Project Description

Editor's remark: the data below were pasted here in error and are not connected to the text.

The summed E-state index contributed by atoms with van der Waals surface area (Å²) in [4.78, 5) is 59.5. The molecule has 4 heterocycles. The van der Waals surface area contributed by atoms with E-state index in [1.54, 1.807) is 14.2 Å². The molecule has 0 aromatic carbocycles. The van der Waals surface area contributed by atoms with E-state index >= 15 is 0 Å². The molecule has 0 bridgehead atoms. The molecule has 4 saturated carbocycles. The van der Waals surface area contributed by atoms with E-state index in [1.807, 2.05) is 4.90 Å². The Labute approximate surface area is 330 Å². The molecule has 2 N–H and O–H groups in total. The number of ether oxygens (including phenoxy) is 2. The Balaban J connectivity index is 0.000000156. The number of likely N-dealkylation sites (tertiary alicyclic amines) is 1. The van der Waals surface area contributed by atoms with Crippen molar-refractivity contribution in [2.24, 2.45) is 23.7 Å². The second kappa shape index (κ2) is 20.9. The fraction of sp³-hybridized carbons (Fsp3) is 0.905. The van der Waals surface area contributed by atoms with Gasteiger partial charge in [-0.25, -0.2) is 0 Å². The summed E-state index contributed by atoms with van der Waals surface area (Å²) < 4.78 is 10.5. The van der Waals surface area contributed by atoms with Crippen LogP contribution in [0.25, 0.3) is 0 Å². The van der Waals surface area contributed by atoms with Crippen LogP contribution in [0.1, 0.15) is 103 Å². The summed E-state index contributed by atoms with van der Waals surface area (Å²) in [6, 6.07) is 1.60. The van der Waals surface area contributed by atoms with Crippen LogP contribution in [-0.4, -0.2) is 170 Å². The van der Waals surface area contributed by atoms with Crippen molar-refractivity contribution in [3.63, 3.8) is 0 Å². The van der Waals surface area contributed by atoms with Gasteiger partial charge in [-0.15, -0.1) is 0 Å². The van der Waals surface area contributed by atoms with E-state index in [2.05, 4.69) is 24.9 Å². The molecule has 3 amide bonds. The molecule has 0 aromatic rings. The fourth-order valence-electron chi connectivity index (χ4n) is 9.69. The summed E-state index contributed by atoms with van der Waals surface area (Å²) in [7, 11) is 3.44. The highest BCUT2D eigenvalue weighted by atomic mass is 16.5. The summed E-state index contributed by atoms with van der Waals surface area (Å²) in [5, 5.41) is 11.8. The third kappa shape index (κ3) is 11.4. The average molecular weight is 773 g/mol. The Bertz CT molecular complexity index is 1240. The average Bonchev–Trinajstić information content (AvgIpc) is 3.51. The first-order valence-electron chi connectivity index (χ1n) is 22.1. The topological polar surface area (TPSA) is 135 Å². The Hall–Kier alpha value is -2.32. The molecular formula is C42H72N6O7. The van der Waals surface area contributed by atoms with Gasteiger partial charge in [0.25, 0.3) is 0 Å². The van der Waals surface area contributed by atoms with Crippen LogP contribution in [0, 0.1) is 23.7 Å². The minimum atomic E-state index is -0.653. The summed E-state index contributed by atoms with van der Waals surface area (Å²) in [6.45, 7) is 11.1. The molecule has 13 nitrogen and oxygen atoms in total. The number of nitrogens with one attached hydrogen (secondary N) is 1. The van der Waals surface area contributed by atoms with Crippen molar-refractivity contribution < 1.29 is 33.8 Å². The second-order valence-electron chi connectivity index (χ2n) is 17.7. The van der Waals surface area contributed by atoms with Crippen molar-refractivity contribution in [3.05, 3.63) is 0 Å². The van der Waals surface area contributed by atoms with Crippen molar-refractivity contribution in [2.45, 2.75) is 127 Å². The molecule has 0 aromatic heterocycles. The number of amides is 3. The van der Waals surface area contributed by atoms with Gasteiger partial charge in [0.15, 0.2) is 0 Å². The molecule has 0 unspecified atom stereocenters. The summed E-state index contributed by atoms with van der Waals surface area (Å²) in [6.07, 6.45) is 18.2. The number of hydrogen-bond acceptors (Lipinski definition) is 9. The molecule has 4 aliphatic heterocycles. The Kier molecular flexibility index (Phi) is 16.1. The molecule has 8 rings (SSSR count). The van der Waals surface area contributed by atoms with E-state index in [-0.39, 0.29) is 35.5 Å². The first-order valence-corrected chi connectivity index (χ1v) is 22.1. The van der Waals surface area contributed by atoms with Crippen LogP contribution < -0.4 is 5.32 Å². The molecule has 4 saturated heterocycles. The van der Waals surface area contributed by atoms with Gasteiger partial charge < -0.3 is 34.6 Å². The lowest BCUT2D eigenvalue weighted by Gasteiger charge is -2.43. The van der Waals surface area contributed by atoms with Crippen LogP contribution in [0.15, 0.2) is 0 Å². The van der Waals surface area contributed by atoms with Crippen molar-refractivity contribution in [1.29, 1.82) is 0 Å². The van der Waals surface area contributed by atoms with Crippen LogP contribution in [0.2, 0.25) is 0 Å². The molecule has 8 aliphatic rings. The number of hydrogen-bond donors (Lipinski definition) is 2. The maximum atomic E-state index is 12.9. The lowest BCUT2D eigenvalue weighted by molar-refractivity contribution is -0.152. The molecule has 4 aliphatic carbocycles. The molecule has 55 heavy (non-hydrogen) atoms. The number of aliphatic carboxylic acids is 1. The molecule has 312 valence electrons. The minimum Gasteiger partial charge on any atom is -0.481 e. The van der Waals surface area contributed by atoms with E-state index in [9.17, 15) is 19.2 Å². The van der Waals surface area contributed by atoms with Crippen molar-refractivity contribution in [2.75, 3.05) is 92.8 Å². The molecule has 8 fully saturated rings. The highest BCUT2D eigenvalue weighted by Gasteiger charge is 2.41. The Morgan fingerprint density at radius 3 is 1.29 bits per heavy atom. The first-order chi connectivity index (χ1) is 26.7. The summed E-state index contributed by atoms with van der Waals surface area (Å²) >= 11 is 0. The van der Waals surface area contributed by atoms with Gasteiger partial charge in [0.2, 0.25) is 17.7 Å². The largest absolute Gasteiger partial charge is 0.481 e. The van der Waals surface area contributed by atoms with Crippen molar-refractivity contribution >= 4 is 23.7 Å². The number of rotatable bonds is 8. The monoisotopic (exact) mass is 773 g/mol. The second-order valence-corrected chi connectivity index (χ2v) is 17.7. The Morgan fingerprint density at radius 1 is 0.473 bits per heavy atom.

The share of renewable energy sources (RES), especially wind power, in electric power systems (EPS) around the world is rapidly increasing [1] and this trend is expected to continue in the future [2], [3]. Same trends are to be expected in Croatia who, as a new member of the European Union (EU), is obliged to follow mandatory regulations on energy and environmental protection, such as "EU Energy and Climate Package" [2]. This often cited document has set ground for future strategies indicating a goal of 20% share of RES in total energy balance by year 2020, together with 20% more efficient energy use, 20% reduced CO2 emissions and 10% more efficient transport. Pathways for achieving the underlying objectives are defined in several documents: "Third Energy Package [3]" from 2009, "Strategic Research Agenda for the European electricity network in the future [4]" from 2007 and "SmartGrids SRA 2035 Strategic Research Agenda Update of the SmartGrids SRA 2007 for the needs by the year 2035 [5]" from 2012. In these documents it is clearly shown that development of Smart Grids and related technologies are strongly connected with growing RES shares and growing requests on the grid to enable their integration. Major stakeholders in the field of Smart Grids have established the “European Technology Platform on Electricity Networks of the Future in order to foster cooperation in the field and to design and implement a Strategic Research agenda (European Technology Platform SmartGrids [6] and Smart Grids Roadmap [7]). Problems frequently pointed out by the opponents of high RES integration is the stochastic nature of electricity production of such resources and difficulties related to planning and accurately predicting their output in time. A large share of variable RES will inevitably cause changes in the EPS control and dynamics. If not handled adequately this can lead to significant disturbances or even outages of some of the vital components in the EPS (generation shortages, line overloads etc). On the other hand growing environmental awareness and strong political impetus have promoted plug-in hybrid electric vehicles (PHEV) as an attractive means of transportation. With higher acceptance of such way of transportation the unpredictability of consumption is increased as well. The prevailing concern is that the combined impact of a large number of randomly connected PHEVs in the distribution network which if not handled correctly can have various negative consequences [8], [9]. Traditionally, dispatchable generation units provide the necessary flexibility in achieving the continuous balance between supply and demand. While the power balance is established through an arrangement of automatic controls, integral (e.g. hourly) amounts of energy vital for system balance are procured in energy markets based on predictions. RES and PHEV dramatically influence the security of energy supply and stability of the whole EPS. In some cases, if no responsive changes to the grid are made, it could cause overloads and congestions in the network. This makes the EPS control significantly more complicated. Passive approach to PHEV integration and charging could have a significant impact on the overall load of future transmission and/or distribution (T&D) networks. This would result in need to upgrade current T&D grids in order to efficiently accommodate a growing PHEV fleet. Challenges lay in recognizing wheatear to invest in network reinforcements or can intelligent usage and control of flexible resources assist the system operators. A similar reasoning can be applied to the distributed generation, especially technologies with the potential of multi energy vector interaction (efficient electric heating, combined heat and power, battery storage etc.). The complexity of the security of energy supply requires a comprehensive and multi-disciplinary framework. The traditional formula for grid owners has been to increase the EPS capacities, i.e. generation and line capacities. This economically inefficient way is even less viable due to the difficulties in obtaining line corridors, long-lasting permits processing etc. Since in many cases the grid overloads and generation shortages are only temporary and it is necessary to find more efficient and cheaper ways of solving the described problem. The progressive re-engineering of the European electric power system will involve a spectrum of innovative and flexible technologies (various energy storage modules, PST (Phase Shift Transformer), HVDC (High Voltage DC Transmission), WAMS (Wide Area Monitoring System), smart metering etc. [10]) –all integrated into the Smart Grid concept. SG is based on wide-scale implementation of novel information and communication technology (ICT) at all EPS voltage levels. Various control architectures, often utilizing aggregation principles, have been proposed in this context, such as Virtual Power Plants, Cells, or MicroGrids.